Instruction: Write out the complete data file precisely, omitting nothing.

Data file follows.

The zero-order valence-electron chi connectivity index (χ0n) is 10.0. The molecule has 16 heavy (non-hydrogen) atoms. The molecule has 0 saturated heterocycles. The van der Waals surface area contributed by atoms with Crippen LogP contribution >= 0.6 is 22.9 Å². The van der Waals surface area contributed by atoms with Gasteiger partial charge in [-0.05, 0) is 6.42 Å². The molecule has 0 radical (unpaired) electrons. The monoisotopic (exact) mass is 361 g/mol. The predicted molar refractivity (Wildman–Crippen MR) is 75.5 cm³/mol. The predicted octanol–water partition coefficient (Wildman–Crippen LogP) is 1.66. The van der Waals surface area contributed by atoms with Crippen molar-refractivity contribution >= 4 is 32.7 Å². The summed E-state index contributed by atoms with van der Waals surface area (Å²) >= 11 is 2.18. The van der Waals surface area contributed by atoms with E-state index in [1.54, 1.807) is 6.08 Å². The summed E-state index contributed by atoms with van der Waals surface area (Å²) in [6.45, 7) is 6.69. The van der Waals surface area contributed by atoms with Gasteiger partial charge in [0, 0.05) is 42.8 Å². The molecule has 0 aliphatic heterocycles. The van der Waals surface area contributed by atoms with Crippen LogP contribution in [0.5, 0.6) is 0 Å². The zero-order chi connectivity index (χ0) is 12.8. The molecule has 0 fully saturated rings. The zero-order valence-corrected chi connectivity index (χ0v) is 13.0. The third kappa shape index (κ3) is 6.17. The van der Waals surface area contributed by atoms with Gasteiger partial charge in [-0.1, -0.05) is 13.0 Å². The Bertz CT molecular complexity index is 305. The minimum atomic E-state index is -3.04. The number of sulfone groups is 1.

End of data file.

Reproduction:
The zero-order valence-electron chi connectivity index (χ0n) is 10.0. The molecule has 16 heavy (non-hydrogen) atoms. The molecule has 0 saturated heterocycles. The van der Waals surface area contributed by atoms with Crippen LogP contribution >= 0.6 is 22.9 Å². The van der Waals surface area contributed by atoms with Gasteiger partial charge in [-0.05, 0) is 6.42 Å². The molecule has 0 radical (unpaired) electrons. The monoisotopic (exact) mass is 361 g/mol. The predicted molar refractivity (Wildman–Crippen MR) is 75.5 cm³/mol. The predicted octanol–water partition coefficient (Wildman–Crippen LogP) is 1.66. The van der Waals surface area contributed by atoms with Crippen molar-refractivity contribution >= 4 is 32.7 Å². The summed E-state index contributed by atoms with van der Waals surface area (Å²) >= 11 is 2.18. The van der Waals surface area contributed by atoms with E-state index in [1.54, 1.807) is 6.08 Å². The summed E-state index contributed by atoms with van der Waals surface area (Å²) in [6.45, 7) is 6.69. The van der Waals surface area contributed by atoms with Gasteiger partial charge in [0, 0.05) is 42.8 Å². The molecule has 0 aliphatic heterocycles. The van der Waals surface area contributed by atoms with Crippen LogP contribution in [0.5, 0.6) is 0 Å². The zero-order chi connectivity index (χ0) is 12.8. The molecule has 0 fully saturated rings. The zero-order valence-corrected chi connectivity index (χ0v) is 13.0. The third kappa shape index (κ3) is 6.17. The van der Waals surface area contributed by atoms with Gasteiger partial charge in [-0.1, -0.05) is 13.0 Å². The Bertz CT molecular complexity index is 305. The minimum atomic E-state index is -3.04. The number of sulfone groups is 1.